From the Community Law Center:
Owners of abandoned properties in Baltimore City should start bringing their properties up to code, or the local community association might sue them to do just that. Today, the revised law known as the Community Bill of Rights, goes into effect. This amended legislation makes it easier for community organizations to use the law that has been unused but on the books for 15 years.
The revised law allows for community organizations to pursue code enforcement violations to reduce nuisances in their own neighborhoods. Community associations are empowered to address problem properties by filing a private legal action against the property owner. Owners could be forced by a Circuit Court order to correct the problems with their properties that are causing a nuisance in the neighborhood.
You can download a copy of the amended law here. Link opens a PDF.
Why this is important: Some property owners will not act, unless forced to by a court — this gives community members the ability to be proactive and take action against these property owners, hopefully ridding neighborhoods of blighted properties.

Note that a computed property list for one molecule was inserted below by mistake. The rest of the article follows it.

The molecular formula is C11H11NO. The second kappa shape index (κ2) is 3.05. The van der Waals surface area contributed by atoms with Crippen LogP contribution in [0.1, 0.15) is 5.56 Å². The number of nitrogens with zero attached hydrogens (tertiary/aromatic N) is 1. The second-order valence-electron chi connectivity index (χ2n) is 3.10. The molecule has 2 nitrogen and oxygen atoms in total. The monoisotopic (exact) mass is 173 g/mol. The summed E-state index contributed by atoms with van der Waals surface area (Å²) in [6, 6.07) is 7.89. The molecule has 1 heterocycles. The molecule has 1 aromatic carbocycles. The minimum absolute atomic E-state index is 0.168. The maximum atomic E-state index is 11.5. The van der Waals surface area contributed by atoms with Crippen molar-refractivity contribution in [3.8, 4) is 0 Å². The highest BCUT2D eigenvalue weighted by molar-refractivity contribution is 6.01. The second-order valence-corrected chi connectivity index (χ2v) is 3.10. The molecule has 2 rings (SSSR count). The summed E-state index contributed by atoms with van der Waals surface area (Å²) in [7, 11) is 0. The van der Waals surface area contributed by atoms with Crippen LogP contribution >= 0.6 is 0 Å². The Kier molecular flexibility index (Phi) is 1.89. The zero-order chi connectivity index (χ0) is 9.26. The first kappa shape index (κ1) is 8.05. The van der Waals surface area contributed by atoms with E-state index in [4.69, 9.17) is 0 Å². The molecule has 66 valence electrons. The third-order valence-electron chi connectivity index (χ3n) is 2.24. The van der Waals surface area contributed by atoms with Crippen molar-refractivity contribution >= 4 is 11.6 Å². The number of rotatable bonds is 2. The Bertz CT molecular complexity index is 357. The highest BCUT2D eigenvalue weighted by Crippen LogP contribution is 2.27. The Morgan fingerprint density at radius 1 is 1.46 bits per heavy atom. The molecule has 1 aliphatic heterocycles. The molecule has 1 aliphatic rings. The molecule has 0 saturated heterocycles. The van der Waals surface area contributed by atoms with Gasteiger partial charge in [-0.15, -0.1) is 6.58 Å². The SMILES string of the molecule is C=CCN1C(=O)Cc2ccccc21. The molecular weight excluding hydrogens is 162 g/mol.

The only sticking point for me — some neighborhoods don’t have community associations — not official 501(c)(3) organizations. And while the process to become a (c)(3) organization is not difficult, it is time consuming. Some communities may be left out. We’d like to see the Community Bill of Rights eventually expanded to include non-(c)(3) organizations, so neighbors can band together and take their communities back from slumlords, regardless of whether they have “official” status or not.